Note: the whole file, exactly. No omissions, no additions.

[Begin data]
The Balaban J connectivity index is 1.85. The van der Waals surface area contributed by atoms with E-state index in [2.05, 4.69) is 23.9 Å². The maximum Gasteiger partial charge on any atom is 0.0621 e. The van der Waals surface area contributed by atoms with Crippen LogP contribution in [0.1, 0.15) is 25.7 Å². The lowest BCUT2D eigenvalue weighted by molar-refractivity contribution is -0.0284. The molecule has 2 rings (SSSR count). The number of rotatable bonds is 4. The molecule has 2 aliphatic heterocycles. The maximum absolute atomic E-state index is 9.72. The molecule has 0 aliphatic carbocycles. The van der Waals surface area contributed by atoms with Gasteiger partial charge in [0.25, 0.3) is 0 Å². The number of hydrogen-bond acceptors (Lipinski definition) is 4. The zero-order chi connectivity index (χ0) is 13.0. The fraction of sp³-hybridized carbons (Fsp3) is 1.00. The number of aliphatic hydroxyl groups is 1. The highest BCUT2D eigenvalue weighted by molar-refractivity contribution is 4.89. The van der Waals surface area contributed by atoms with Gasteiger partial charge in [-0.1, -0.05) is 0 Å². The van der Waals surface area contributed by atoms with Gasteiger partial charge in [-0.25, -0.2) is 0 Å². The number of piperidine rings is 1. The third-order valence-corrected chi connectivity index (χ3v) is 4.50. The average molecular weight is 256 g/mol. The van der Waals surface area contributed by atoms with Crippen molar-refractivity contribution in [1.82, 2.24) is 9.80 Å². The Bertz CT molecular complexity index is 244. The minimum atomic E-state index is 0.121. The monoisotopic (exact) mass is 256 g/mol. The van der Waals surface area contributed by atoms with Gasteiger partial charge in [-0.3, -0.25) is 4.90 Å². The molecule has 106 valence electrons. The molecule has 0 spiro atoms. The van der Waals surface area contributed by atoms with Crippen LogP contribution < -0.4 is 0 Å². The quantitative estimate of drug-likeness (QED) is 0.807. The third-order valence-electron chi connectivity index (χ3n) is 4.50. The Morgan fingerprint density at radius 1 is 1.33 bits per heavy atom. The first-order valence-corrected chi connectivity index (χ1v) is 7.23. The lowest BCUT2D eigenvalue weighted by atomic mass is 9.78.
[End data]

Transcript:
The Balaban J connectivity index is 1.85. The van der Waals surface area contributed by atoms with E-state index in [2.05, 4.69) is 23.9 Å². The maximum Gasteiger partial charge on any atom is 0.0621 e. The van der Waals surface area contributed by atoms with Crippen LogP contribution in [0.1, 0.15) is 25.7 Å². The lowest BCUT2D eigenvalue weighted by molar-refractivity contribution is -0.0284. The molecule has 2 rings (SSSR count). The number of rotatable bonds is 4. The molecule has 2 aliphatic heterocycles. The maximum absolute atomic E-state index is 9.72. The molecule has 0 aliphatic carbocycles. The van der Waals surface area contributed by atoms with Gasteiger partial charge in [0.25, 0.3) is 0 Å². The number of hydrogen-bond acceptors (Lipinski definition) is 4. The zero-order chi connectivity index (χ0) is 13.0. The fraction of sp³-hybridized carbons (Fsp3) is 1.00. The number of aliphatic hydroxyl groups is 1. The highest BCUT2D eigenvalue weighted by molar-refractivity contribution is 4.89. The van der Waals surface area contributed by atoms with Gasteiger partial charge in [-0.1, -0.05) is 0 Å². The van der Waals surface area contributed by atoms with Gasteiger partial charge in [-0.25, -0.2) is 0 Å². The number of piperidine rings is 1. The third-order valence-corrected chi connectivity index (χ3v) is 4.50. The average molecular weight is 256 g/mol. The van der Waals surface area contributed by atoms with Crippen molar-refractivity contribution in [1.82, 2.24) is 9.80 Å². The Bertz CT molecular complexity index is 244. The minimum atomic E-state index is 0.121. The monoisotopic (exact) mass is 256 g/mol. The van der Waals surface area contributed by atoms with Gasteiger partial charge in [-0.3, -0.25) is 4.90 Å². The molecule has 106 valence electrons. The molecule has 0 spiro atoms. The van der Waals surface area contributed by atoms with Crippen LogP contribution < -0.4 is 0 Å². The quantitative estimate of drug-likeness (QED) is 0.807. The third-order valence-electron chi connectivity index (χ3n) is 4.50. The Morgan fingerprint density at radius 1 is 1.33 bits per heavy atom. The first-order valence-corrected chi connectivity index (χ1v) is 7.23. The lowest BCUT2D eigenvalue weighted by atomic mass is 9.78.